MacroScope

Is it time for the ECB to do more?

From financial forecasters to the International Monetary Fund, calls for the European Central Bank to do more to support the euro zone recovery are growing louder.

With inflation well below the ECB’s 2 percent target ceiling and continuing to fall, 20 of 53 economists in a Reuters Poll conducted last week said the bank was wrong to leave policy unchanged at recent meetings and should do more when it meets on Thursday.

And the pressure on the ECB to do more has mounted after the preliminary inflation estimate for March was published on Monday. The data showed inflation cooling down further to 0.5 percent, its lowest since November 2009.

The IMF’s top European official expressed worry over low inflation and said there was more room for further ECB easing after the March preliminary inflation data released.

Policymakers don’t seem to be ready yet, despite inflation falling to new lows each month since October and outright declines in prices in a few peripheral economies.

The much-anticipated “capex” boom? It’s already happening, and stocks don’t care

It’s a familiar narrative: companies will finally start investing the trillions of dollars of cash they’re sitting on, unleashing a capital expenditure boom that will drive the global economy and lift stock markets this year.

The problem is, it looks like an increasingly flawed narrative.

For a start, capital expenditure, or “capex”, has already been rising for years. True, the Great Recession ensured it took three years to regain its 2007 peak. But the notion companies are just sitting idly on their mounting cash piles is misplaced. As Citi’s equity strategists point out:.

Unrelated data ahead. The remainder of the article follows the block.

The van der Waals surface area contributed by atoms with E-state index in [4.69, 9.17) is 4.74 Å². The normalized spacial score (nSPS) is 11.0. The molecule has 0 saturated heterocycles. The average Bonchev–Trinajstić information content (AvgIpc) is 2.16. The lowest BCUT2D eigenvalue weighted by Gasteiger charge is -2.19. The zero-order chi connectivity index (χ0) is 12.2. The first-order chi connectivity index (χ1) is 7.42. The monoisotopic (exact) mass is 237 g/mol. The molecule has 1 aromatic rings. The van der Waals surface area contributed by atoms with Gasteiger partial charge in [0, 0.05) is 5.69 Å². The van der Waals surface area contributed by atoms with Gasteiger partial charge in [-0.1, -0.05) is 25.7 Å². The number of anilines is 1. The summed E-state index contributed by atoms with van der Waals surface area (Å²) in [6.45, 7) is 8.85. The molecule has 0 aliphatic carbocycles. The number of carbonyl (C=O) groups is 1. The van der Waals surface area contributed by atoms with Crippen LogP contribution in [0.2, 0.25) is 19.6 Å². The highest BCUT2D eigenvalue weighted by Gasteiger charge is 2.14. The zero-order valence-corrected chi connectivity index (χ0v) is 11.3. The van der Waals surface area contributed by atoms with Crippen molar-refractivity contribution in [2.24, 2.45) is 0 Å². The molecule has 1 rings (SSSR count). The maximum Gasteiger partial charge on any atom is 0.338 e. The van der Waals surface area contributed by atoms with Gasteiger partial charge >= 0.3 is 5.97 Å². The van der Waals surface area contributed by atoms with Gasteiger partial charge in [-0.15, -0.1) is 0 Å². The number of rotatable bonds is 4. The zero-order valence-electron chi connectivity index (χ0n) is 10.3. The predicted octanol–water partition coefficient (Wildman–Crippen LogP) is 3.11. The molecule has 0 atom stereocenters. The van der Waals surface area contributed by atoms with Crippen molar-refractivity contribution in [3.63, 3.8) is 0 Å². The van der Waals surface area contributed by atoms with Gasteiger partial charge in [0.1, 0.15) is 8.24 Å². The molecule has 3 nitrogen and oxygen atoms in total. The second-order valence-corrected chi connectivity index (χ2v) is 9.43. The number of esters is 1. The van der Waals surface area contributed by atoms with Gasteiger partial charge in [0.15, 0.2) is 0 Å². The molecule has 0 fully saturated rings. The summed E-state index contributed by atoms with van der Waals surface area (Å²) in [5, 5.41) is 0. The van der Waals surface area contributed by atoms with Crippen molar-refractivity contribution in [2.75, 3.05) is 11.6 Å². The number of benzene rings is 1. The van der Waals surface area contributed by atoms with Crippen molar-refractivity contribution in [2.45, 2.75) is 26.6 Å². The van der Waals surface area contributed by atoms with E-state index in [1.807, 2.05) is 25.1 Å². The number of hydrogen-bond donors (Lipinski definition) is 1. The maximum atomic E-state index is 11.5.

“The death of global company capex has been much exaggerated.”

A new report from Citi shows that since 2010, global capex has risen 26% to $2.567 trillion. It’s never been higher:

Japan-style deflation in Europe getting harder to dismiss

To most people, the idea of falling prices sounds like a good thing. But it poses serious economic and financial risks – just ask the Japanese, who only now finally have the upper hand in a 20-year battle to drag their economy out of deflation.

That front is shifting westward, to the euro zone.

Deflation tempts consumers to postpone spending and businesses to delay investment because they expect prices to be lower in the future. This slows growth and puts upward pressure on unemployment. It also increases the real debt burden of debtors, from consumers to companies to governments.

In many ways, policymakers fear deflation more than inflation as it’s a more difficult spiral to exit. After all, interest rates can only go as low as zero and if that doesn’t kickstart spending, they’re in trouble. Again, just ask the Japanese.

A week before emerging-market turmoil, a prescient exchange on just how much the Fed cares